The Idler: Hopping mad at Easter
O Henry, American short story writer of the late 19th century, seemingly has a yarn for every occasion. Consider the drama of Miss Tonia Weaver, whose new Easter hat is sitting on a freight train that has been delayed 48 hours.
“Now, if one supposes that Easter, the Goddess of Spring, cares any more for the after-church parade on Fifth Avenue than she does for her loyal outfit of subjects that assemble at the meeting-house at Cactus, Tex, a mistake has been made. The wives and daughters of the ranchmen of the Frio country put forth Easter blossoms of new hats and gowns as faithfully as is done anywhere, and the Southwest is, for one day, a mingling of prickly pear, Paris, and paradise. And now it was Good Friday, and Tonia Weaver’s Easter hat blushed unseen in the desert air of an impotent express car, beyond the burned trestle. On Saturday noon the Rogers girls, from the Shoestring Ranch, and Ella Reeves, from the Anchor-O, and Mrs Bennet and Ida, from Green Valley, would convene at the Espinosa and pick up Tonia. With their Easter hats and frocks carefully wrapped and bundled against the dust, the fair aggregation would then merrily jog the ten miles to Cactus, where on the morrow they would array themselves, subjugate man, do homage to Easter, and cause jealous agitation among the lilies of the field.”
Tonia is distraught. But she drops a hint to her two suitors, cowman Wells Pearson and sheepman Thompson Burrows, that hats are probably in stock at the store at Lone Elm crossing, 28 miles away.
At which each sets out on horseback. At the store they buy the last two hats – identical red straw cartwheels trimmed with white roses (Miss Weaver likes red), three years out of fashion. Then they race back.
As they reach the approach to Espinosa ranch, Burrows’s horse is badly blown. Pearson laughs and sets off on the final gallop. In desperation, Burrows fires a shot which hits Pearson in the shoulder and stuns his horse.
Pearson eventually stumbles to Espinosa on his groggy horse, where he finds Miss Weaver furious about the flat cartwheel hat with white roses that Burrows has given her. The hat he has is all out of shape and the roses are soaked in blood. She snatches it from him in delight and invites him to come to church with her next day.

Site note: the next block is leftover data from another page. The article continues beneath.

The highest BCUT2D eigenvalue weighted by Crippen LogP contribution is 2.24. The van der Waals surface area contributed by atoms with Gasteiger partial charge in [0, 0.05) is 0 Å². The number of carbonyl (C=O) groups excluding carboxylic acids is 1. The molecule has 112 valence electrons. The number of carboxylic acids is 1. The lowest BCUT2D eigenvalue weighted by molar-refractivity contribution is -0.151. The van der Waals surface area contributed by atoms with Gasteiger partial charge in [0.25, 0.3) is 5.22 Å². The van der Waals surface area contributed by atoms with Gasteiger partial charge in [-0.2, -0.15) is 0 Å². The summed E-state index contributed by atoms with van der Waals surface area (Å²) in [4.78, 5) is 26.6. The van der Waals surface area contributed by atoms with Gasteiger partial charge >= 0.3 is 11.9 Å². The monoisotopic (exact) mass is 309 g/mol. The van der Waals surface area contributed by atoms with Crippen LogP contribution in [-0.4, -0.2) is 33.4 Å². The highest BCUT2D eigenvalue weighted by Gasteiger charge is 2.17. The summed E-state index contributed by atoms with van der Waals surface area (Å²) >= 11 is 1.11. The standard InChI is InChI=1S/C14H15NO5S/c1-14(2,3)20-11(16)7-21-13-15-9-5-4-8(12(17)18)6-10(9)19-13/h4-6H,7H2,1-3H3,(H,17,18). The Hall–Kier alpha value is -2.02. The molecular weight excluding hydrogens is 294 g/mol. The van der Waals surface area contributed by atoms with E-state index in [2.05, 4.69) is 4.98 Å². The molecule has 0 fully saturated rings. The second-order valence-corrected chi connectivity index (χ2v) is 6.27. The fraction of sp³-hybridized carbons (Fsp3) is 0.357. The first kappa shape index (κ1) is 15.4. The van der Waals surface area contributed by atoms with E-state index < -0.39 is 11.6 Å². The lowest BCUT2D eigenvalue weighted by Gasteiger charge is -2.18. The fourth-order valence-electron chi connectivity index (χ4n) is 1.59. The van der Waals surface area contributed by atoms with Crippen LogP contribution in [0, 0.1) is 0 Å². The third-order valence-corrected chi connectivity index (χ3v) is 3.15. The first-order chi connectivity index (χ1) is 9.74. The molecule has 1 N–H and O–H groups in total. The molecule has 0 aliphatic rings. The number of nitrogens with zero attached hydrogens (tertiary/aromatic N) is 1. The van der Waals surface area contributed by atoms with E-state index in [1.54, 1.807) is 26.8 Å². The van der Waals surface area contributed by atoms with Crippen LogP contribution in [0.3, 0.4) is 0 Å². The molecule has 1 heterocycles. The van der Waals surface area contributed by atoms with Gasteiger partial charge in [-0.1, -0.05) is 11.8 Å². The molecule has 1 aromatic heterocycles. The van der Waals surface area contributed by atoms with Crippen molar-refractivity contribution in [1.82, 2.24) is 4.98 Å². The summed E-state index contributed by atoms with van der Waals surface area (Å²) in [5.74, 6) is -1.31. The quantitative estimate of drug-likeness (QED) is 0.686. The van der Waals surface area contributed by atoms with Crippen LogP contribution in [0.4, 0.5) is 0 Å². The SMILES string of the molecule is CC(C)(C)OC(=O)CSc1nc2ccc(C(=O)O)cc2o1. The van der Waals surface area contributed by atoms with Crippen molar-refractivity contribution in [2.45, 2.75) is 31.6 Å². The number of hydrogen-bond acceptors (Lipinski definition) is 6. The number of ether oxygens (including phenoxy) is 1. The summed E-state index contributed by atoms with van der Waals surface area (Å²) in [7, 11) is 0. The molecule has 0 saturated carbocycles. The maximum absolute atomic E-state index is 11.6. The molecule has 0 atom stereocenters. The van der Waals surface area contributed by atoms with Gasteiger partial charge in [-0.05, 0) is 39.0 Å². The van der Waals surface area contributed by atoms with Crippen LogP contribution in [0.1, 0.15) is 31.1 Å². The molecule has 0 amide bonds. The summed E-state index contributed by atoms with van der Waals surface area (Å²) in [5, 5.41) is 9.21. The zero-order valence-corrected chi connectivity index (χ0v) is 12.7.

“What have you been doing, Pearson?” asked Daddy Weaver. “You ain’t looking so well as common.”
“Me?” said Pearson. “I’ve been painting flowers. Them roses was white when I left Lone Elm. Help me down, Daddy Weaver, for I haven’t got any more paint to spare.”
IT’S PLEASING that botanist Roddy Ward has been honoured for his contribution to science in KwaZulu-Natal. I don’t think there’s anyone who can tell you more about the Zululand dune forests, the shifting shoreline, the grasslands – in fact any part of the province – than Roddy. He reads what is about him as if it were a familiar book.
I first met him many years ago when there was a kerfuffle over planned mining of the coastal dunes at Mapelane, south of St Lucia. Seldom have I encountered anyone with such an easy way of imparting knowledge based on the most complex research. His students at Salisbury Island University College were indeed fortunate.
Roddy is one of the pioneers who, through organisations such as the old Natal Parks Board (for which he also worked for a time), the Oceanographic Research Institute and the Wildlife Society, have placed today’s KwaZulu-Natal so advantageously in an age where conservation is valued probably as never before.
MORE on the phantom electricity switcher-off and switcher-on, as detailed in yesterday’s column.
A disconnection notice has now surfaced in my postbox. It is addressed to a close corporation which apparently operates six properties away from mine, in the same street.
Yes, the council people had disconnected the wrong property (mine).
My street number was in characters almost a foot high on the wall immediately above the fusebox where the disconnection was made.
Mama mia! Would spectacles help? Unfortunately, I think not.
A HAPPY and blessed Easter to one and all.
What’s invisible and smells like carrots?
The Ether Bunny
Things are more like they are now than they ever were before. – Dwight D Eisenhower